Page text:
Matthew Johnson, 24, is one of the employees who stayed on after the transition. He’d been driving for companies like DoorDash and Grubhub before he started working for Perennial, so he was accustomed to being an independent contractor. But he likes the predictability, job security, and guaranteed hours of being an employee. He has even moved up the job ladder: As an employee keyed in to what was happening around the office, he started doing some events with Eaze, the start-up that works with Perennial and other dispensaries to manage deliveries. He showed his bosses that he was a hard and dedicated worker, and was able to suggest some tweaks to the platform that made it run more smoothly. He got a promotion, and now, in addition to driving, he also manages customer-support service and operations for Perennial.

Johnson now thinks all gig companies should switch to the employee model. “I think that with the amount of hours people work, and the type of hard work they put in for these companies, they deserve to be employees,” he told me. “Sometimes the companies just throw them away, like they’re disposable.”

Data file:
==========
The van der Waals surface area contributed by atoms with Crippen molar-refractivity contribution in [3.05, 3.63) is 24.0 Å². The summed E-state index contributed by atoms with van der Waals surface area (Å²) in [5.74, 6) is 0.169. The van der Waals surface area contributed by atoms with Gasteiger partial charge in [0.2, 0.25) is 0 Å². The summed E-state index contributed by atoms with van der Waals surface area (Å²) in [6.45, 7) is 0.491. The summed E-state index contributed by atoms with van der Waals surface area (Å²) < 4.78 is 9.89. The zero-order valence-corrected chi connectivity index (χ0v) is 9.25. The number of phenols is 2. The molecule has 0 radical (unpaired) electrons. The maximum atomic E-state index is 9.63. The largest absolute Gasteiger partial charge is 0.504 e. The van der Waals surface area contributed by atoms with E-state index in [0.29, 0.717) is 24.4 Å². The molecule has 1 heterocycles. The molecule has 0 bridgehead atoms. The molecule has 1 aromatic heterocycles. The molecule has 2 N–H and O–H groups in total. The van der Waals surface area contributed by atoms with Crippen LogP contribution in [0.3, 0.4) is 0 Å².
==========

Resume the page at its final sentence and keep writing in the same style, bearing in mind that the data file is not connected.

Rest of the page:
But Earl Kim, who started at Perennial as a driver and now also works in operations and management, is less sure that the change has been positive. Some workers don’t like that there are fewer hours available, and that shifts are more regimented, he said. Before, if you finished your shift early, you could leave; now you are getting paid by the hour, rather than by how much work you complete in a period of time.Employers are divided on the change, too, largely because categorizing workers as employees has a much higher up-front cost to companies. Having employees means more meetings, more tracking of people’s progress, more coaching workers who might need improvement, more hoops to jump through when you want to fire someone.Kiloh, the UCBA president who also owns the Higher Path cannabis collective in Los Angeles, told me the switch increased his costs by 12 to 15 percent—a huge amount in a competitive industry. But he’s targeting older customers, and he’s found they like interacting with trained employees who know the product well and take on responsibility for any questions they might have. “Customers are saying, ‘I like this more, these people represent your brand, they represent your product better,’” he told me. Kiloh, who has a master’s degree in economics, actually thinks it’s more cost-effective to classify workers as employees than independent contractors, because they become more invested in doing a good job. Still, he says he’d prefer to be able to have mostly employees and a few independent contractors during busy periods.